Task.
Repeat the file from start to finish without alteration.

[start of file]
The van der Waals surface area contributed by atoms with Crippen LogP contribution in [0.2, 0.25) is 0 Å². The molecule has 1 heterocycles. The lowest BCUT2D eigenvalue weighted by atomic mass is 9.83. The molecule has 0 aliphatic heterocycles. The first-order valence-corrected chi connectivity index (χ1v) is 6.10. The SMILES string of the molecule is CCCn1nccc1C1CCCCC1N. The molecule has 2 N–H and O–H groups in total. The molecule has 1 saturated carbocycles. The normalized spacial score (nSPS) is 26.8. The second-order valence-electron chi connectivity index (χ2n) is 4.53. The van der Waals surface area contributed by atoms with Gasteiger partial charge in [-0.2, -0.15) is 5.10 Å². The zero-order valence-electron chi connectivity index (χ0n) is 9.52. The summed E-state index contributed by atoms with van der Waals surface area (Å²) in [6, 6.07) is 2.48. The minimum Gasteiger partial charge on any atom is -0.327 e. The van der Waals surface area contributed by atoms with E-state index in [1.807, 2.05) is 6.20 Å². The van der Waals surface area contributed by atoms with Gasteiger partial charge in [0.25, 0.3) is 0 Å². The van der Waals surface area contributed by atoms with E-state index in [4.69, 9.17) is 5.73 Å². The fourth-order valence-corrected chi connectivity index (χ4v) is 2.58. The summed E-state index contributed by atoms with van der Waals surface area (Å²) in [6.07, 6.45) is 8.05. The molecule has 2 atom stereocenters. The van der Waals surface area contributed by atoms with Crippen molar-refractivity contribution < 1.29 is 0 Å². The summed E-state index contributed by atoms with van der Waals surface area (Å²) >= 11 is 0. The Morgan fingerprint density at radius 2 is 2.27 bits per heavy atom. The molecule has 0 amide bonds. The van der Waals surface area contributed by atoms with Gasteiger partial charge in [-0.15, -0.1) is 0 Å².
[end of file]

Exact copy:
The van der Waals surface area contributed by atoms with Crippen LogP contribution in [0.2, 0.25) is 0 Å². The molecule has 1 heterocycles. The lowest BCUT2D eigenvalue weighted by atomic mass is 9.83. The molecule has 0 aliphatic heterocycles. The first-order valence-corrected chi connectivity index (χ1v) is 6.10. The SMILES string of the molecule is CCCn1nccc1C1CCCCC1N. The molecule has 2 N–H and O–H groups in total. The molecule has 1 saturated carbocycles. The normalized spacial score (nSPS) is 26.8. The second-order valence-electron chi connectivity index (χ2n) is 4.53. The van der Waals surface area contributed by atoms with Gasteiger partial charge in [-0.2, -0.15) is 5.10 Å². The zero-order valence-electron chi connectivity index (χ0n) is 9.52. The summed E-state index contributed by atoms with van der Waals surface area (Å²) in [6, 6.07) is 2.48. The minimum Gasteiger partial charge on any atom is -0.327 e. The van der Waals surface area contributed by atoms with E-state index in [1.807, 2.05) is 6.20 Å². The van der Waals surface area contributed by atoms with Gasteiger partial charge in [0.25, 0.3) is 0 Å². The van der Waals surface area contributed by atoms with E-state index in [4.69, 9.17) is 5.73 Å². The fourth-order valence-corrected chi connectivity index (χ4v) is 2.58. The summed E-state index contributed by atoms with van der Waals surface area (Å²) in [6.07, 6.45) is 8.05. The molecule has 2 atom stereocenters. The van der Waals surface area contributed by atoms with Crippen molar-refractivity contribution < 1.29 is 0 Å². The summed E-state index contributed by atoms with van der Waals surface area (Å²) >= 11 is 0. The Morgan fingerprint density at radius 2 is 2.27 bits per heavy atom. The molecule has 0 amide bonds. The van der Waals surface area contributed by atoms with Gasteiger partial charge in [-0.15, -0.1) is 0 Å².